New to JAMstack? Everything You Need to Know to Get Started
Let’s quickly get the basic definitions out of the way. The JAMstack isn’t a specific set of tools, but a new, modern way of building websites & apps. Where does “J-A-M” come from, you may ask? From these three concepts at the core of this paradigm:
APIs: All server-side functions or databases actions are abstracted into reusable APIs, accessed over HTTPS with JS. Be it SaaS, third-party services or custom-built.
Markup: Templated markup should be prebuilt at build time, usually using a site generator for content sites, or a build tool for web apps.
Let’s take a quick journey back in time with a year-by-year view of the rise of the JAMstack. It should clarify where it’s at right now and where it’s going.
→ 2015: Static sites are slowly making a comeback from the ruins of the web’s early years. The first CMS-deniers are making them “cool” again.
→ 2016: As you would expect, backlash occurs. Static sites aren’t cool at all—they lack too many features to build anything other than blogs. In the meantime though, a small group of developers is coining the “JAMstack” and slowly promoting its principles in modern dev circles.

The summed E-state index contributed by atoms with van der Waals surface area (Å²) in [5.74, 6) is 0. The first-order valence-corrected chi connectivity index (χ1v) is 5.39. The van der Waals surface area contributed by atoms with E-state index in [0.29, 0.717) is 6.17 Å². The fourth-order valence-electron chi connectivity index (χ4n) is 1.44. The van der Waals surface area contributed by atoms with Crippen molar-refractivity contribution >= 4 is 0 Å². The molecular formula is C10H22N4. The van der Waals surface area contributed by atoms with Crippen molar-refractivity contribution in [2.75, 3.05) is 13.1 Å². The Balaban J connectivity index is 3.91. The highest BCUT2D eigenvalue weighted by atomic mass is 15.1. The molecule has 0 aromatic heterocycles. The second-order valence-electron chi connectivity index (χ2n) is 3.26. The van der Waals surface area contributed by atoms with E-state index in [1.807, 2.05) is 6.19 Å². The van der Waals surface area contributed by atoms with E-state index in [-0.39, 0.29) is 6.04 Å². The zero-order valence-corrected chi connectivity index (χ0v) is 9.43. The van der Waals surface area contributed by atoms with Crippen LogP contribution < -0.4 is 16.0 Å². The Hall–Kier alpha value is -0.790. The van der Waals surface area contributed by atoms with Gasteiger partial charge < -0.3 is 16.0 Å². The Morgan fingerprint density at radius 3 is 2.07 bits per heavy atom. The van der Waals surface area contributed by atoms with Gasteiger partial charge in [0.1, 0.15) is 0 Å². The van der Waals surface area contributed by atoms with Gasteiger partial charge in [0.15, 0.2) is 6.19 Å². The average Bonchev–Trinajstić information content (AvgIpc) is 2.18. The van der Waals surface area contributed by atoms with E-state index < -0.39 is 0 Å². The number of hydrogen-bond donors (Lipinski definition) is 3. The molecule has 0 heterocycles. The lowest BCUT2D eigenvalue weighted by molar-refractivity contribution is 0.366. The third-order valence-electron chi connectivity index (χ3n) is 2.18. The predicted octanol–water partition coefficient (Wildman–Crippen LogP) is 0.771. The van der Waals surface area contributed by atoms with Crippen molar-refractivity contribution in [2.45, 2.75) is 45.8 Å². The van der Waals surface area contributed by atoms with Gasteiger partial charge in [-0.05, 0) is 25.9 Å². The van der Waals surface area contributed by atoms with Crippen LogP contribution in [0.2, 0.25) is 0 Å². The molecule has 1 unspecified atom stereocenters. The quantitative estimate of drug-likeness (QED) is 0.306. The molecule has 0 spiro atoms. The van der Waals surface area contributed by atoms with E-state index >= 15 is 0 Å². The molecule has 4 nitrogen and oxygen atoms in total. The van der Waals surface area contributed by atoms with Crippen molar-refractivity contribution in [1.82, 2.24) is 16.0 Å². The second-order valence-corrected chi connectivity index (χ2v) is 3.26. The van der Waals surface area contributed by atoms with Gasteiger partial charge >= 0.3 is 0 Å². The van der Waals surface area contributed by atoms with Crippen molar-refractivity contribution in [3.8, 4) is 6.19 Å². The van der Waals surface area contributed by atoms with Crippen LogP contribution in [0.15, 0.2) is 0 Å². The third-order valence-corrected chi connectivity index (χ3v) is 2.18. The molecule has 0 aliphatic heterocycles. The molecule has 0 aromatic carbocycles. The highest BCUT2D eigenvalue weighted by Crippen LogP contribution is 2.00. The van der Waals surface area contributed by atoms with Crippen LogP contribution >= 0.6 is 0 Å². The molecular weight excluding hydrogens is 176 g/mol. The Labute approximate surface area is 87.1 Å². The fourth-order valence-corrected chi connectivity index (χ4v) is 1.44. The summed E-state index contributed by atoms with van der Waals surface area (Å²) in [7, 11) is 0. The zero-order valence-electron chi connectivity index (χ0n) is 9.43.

→ 2017: The year JAMstack really comes to life, for a somewhat niche community. Static sites aren’t “static” anymore. This modern web revolution gives you all the features you need to build “hyper-dynamic” sites & apps. Sequoia Capital, Mailchimp & Red Bull are a few of the first big enterprises to build JAMstack projects.
→ 2018: Here’s a phrase I would bet you’ve heard or read last year: “Just discovered the JAMstack and, oh my God, it’s amazing!” Yup, it has made a mainstream breakthrough with more & more people are talking about it. Substantial funding was announced for tools like Gatsby, Netlify, Contentful, etc. It will also be remembered as the year of the first JAMstack_conf (which we’ll make sure not to miss next time).
→ 2019: Hard to tell what the future holds, but it’ll no doubt be exciting. 2019 enters as the year of maturity & accessibility